That Craig McNamara has survived, and thrived, and given us this staggering book, is something of a miracle. “My life has been a journey outward,” he writes in “Because Our Fathers Lied: A Memoir of Truth and Family, From Vietnam to Today.” “Maybe up, toward light.” It certainly was a struggle. Robert McNamara would have been a difficult father under the best of circumstances — loving and sometimes doting, but distant, unable and unwilling to talk to his son about his work, especially about the colossal tragedy he supervised in Vietnam. And about other, more personal things, too. This book is full of metaphors. One of the first comes early when Craig was a student at the exclusive St. Paul’s School outside Concord, N.H., in the mid-1960s. He was a great athlete but a lousy student. He suffered from dyslexia. He suffered from ulcers (as his mother did). A liberal friend decided to have a “teach-in” about the war in Vietnam. Craig wanted to support his father’s position. He called and asked his dad for information and leaflets. “Sure, Craigie. I’ll have my secretary get on it.” An uneasy silence ensued. “I remember his voice fading off. . . . I wonder what he was thinking during that silence. Was he envisioning his most recent trip to Saigon, punctuated by talk of body counts and defoliating napalm bombings? Was he wondering how to explain it all to his only son? Or was he holding his breath, waiting for the moment to pass?” Of course, no information or leaflets ever arrived.
Well before this memoir was written, Robert McNamara emerged as perhaps the most tortured figure of the Vietnam era. He had come to the Kennedy administration from the Ford Motor Company. He was notoriously brilliant and surrounded himself with a team of “Whiz Kids” at the Defense Department. He stayed on as Lyndon Johnson’s secretary of defense after John F. Kennedy was assassinated. He supervised the transformation of the Vietnam conflict from a small holding action against a communist rebellion into a full-scale war. When Richard Nixon was elected president in 1968, McNamara left government and became president of the World Bank. Years later, he allowed himself to be interviewed at length for Errol Morris’s extraordinary documentary “The Fog of War.” He admitted he was wrong. He was, clearly, tortured by his role in that unthinkable American massacre. He suffered from depression by then.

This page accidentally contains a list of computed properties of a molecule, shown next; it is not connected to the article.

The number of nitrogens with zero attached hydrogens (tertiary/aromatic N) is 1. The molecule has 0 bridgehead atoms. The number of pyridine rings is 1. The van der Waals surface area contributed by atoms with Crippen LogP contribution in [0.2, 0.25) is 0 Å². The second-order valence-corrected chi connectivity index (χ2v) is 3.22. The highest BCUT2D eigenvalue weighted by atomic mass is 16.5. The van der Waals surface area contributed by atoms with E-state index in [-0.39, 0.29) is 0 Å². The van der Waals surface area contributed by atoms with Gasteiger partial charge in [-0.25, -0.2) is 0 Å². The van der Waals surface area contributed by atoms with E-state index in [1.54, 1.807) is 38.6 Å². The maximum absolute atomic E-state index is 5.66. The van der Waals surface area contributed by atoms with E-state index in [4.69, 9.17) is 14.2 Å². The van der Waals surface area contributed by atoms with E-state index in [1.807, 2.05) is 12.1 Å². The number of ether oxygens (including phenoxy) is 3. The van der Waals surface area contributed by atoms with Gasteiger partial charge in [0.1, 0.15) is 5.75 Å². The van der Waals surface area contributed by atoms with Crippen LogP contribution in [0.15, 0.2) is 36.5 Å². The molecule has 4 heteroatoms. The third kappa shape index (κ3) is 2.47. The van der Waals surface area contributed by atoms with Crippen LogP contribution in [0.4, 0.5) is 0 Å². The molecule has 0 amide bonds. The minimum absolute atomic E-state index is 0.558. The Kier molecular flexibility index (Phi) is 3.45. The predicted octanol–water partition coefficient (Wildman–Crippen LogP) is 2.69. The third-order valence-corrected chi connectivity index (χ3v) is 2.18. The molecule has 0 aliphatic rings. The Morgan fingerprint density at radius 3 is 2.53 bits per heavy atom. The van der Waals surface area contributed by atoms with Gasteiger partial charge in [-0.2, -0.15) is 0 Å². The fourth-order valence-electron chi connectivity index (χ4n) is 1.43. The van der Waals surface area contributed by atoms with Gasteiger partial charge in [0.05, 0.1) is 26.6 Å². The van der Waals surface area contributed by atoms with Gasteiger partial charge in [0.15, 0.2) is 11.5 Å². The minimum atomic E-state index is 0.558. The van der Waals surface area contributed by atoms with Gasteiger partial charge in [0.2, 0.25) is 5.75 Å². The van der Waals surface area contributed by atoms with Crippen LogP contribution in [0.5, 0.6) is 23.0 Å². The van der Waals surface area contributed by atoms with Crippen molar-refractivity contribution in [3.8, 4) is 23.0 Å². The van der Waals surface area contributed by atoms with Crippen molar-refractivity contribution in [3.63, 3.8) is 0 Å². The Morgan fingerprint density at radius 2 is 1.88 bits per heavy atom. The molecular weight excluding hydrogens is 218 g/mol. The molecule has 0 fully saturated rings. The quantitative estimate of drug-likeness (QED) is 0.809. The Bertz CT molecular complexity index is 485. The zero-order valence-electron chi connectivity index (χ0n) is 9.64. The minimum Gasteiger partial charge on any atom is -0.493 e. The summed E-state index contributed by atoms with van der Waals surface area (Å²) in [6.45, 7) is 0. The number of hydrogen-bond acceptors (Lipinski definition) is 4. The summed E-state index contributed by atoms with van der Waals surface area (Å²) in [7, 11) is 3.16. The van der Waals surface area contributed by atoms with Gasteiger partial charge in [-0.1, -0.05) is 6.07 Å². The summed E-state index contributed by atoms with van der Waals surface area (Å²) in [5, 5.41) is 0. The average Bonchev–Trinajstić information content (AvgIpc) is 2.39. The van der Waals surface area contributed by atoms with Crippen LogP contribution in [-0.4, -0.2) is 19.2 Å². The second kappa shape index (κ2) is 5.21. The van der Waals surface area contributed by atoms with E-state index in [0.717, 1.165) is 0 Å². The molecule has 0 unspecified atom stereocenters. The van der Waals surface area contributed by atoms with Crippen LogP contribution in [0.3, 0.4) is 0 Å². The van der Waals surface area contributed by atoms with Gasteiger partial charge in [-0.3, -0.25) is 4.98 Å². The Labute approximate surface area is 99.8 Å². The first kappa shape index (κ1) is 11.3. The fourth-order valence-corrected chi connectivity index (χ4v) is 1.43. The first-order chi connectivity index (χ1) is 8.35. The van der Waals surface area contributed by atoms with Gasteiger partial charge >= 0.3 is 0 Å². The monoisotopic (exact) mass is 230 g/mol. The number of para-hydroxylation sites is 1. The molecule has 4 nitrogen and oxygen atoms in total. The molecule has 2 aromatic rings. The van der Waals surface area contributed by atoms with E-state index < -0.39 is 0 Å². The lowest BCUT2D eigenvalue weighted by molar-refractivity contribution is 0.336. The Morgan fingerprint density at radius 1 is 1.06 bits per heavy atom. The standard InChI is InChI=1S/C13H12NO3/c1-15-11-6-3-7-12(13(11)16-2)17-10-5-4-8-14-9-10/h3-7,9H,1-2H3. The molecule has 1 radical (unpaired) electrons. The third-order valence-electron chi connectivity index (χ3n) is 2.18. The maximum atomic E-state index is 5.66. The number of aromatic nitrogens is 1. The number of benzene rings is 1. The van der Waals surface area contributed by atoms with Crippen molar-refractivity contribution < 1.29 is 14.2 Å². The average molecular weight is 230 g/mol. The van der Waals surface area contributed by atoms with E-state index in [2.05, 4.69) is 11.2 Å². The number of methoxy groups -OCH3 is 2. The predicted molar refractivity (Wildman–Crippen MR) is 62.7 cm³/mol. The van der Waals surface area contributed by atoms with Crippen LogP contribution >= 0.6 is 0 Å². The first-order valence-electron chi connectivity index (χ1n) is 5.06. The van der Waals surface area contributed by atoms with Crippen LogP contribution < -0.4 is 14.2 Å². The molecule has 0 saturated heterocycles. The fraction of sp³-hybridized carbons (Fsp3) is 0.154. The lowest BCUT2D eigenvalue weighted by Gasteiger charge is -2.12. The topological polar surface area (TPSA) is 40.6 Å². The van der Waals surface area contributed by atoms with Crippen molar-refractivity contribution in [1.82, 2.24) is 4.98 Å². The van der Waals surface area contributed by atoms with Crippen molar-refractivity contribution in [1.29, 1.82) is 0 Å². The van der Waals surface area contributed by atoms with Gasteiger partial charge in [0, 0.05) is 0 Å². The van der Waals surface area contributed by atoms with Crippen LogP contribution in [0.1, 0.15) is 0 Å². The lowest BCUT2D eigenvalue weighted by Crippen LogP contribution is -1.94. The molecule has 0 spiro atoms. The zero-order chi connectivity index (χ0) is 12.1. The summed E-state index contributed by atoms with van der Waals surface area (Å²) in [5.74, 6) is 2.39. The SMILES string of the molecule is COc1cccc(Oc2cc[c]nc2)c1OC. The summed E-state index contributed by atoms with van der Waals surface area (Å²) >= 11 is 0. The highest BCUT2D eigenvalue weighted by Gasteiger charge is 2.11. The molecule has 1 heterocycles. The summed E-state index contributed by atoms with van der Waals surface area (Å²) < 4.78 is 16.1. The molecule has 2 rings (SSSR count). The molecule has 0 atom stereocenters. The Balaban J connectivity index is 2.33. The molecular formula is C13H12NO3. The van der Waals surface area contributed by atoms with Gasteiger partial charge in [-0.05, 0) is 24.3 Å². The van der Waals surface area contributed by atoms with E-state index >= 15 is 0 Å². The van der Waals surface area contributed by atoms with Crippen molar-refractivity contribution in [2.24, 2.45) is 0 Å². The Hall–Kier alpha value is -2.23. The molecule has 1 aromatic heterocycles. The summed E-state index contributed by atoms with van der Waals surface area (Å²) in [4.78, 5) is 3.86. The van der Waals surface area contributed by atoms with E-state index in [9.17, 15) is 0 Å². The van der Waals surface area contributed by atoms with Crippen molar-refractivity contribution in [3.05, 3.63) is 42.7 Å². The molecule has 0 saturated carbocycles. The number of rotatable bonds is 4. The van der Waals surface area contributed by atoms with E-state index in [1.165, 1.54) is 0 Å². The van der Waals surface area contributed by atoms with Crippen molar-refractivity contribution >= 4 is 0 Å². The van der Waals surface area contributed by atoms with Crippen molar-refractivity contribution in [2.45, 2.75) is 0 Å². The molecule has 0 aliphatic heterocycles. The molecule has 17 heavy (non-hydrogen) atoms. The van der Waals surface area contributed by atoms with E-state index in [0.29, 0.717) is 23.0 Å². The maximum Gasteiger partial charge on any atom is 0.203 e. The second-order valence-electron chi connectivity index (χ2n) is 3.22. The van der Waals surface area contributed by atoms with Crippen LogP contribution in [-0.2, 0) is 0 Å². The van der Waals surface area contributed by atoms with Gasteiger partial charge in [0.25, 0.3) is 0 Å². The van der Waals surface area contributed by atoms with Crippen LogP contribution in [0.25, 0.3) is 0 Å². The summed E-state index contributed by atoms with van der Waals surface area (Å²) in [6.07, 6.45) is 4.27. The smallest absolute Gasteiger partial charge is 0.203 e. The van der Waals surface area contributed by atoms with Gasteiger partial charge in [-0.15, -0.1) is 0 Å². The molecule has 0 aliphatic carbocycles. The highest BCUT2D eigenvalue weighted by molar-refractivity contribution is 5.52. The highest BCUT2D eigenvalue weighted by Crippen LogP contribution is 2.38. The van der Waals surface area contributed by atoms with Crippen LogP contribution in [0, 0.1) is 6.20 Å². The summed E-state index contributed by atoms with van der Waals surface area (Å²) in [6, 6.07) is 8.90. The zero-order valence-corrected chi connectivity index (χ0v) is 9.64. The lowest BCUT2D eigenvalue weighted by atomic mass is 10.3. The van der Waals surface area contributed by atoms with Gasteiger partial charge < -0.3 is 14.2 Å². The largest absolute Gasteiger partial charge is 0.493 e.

Morris told Craig that he considered his father “a decent and magnificent man, a person he deeply respected and learned a lot from. He liked him. . . . [And] he said that he considered Dad a war criminal.”
There is an awkward, halting quality to Craig McNamara’s prose, which gives it credibility and power. Craig seemed to live much of his life in a state of shock. Terrible things happened to him, and, over and over again, he can’t remember his reaction. He wanted to ask his sisters, “How are we going to live, knowing what our dad has done?,” but he never did. The McNamaras were a Potemkin village of family bliss. His wife called the family attitude the “chipper gene.” There were elaborate ski and hiking and pack trips. Both Craig and his mom rubbed the old man’s sore back while he drove. His mother was a better athlete and lost to his father on purpose when playing tennis; after she died, Craig took over — and lost on purpose to his father. Apart from the years Craig spent in South America, the relationship never changed. They continued to go on ski trips together. “We had perfected the paradox of our relationship,” Craig writes. “Whenever we spoke and I asked him about Vietnam, he always deflected. There was never a big confrontation between us.”
The most lyrical passages in “Because Our Fathers Lied” are about farming. The love of the soil, which Craig learned in South America, saved his life. He married, had three children and bought a walnut farm in Northern California. “My dirty hands became more heavily calloused and my work boots quickly wore out,” he writes. “I was more exhausted than I had ever been and I was happy.” But there was a catch: His father provided the money to buy the farm; they became business partners. And Robert McNamara was an exacting partner. He called Craig most mornings at 4:45 but was interested in only one metric: how many walnuts were being harvested. The walnut body count. It was Vietnam all over again. There was no escape.
Robert McNamara rarely visited his son’s farm. He made no effort to know his grandchildren. Indeed, after Craig’s mother’s death from cancer in 1981, his father became even more distant and launched a vigorous social life with a series of women. He eventually remarried someone whom Craig will not even name. When Robert McNamara died, this woman put all the family possessions — all of them — up for auction. Craig spent $100,000 for a silver calendar of the Cuban missile crisis, a gift from Jacqueline Kennedy. But the real stunner was the chairs — the chairs McNamara used in Cabinet meetings, a gift from Kennedy and Johnson. They were bought by a gallery owner and then donated to a Vietnamese artist named Danh Vo. Danh “dismantled the chairs, pulling out the horsehair-and-cotton stuffing.” The various disaggregated pieces of chair were mounted and displayed. “Seeing Danh’s work had freed me from the burden of the chairs,” Craig writes. And so a final metaphor: We can tear apart the past, study its entrails, gain a certain understanding of it, but we can’t put it back in proper order. The atrocity can’t be undone.
A Memoir of Truth and Family, From Vietnam to Today
Little, Brown. 269 pp. $29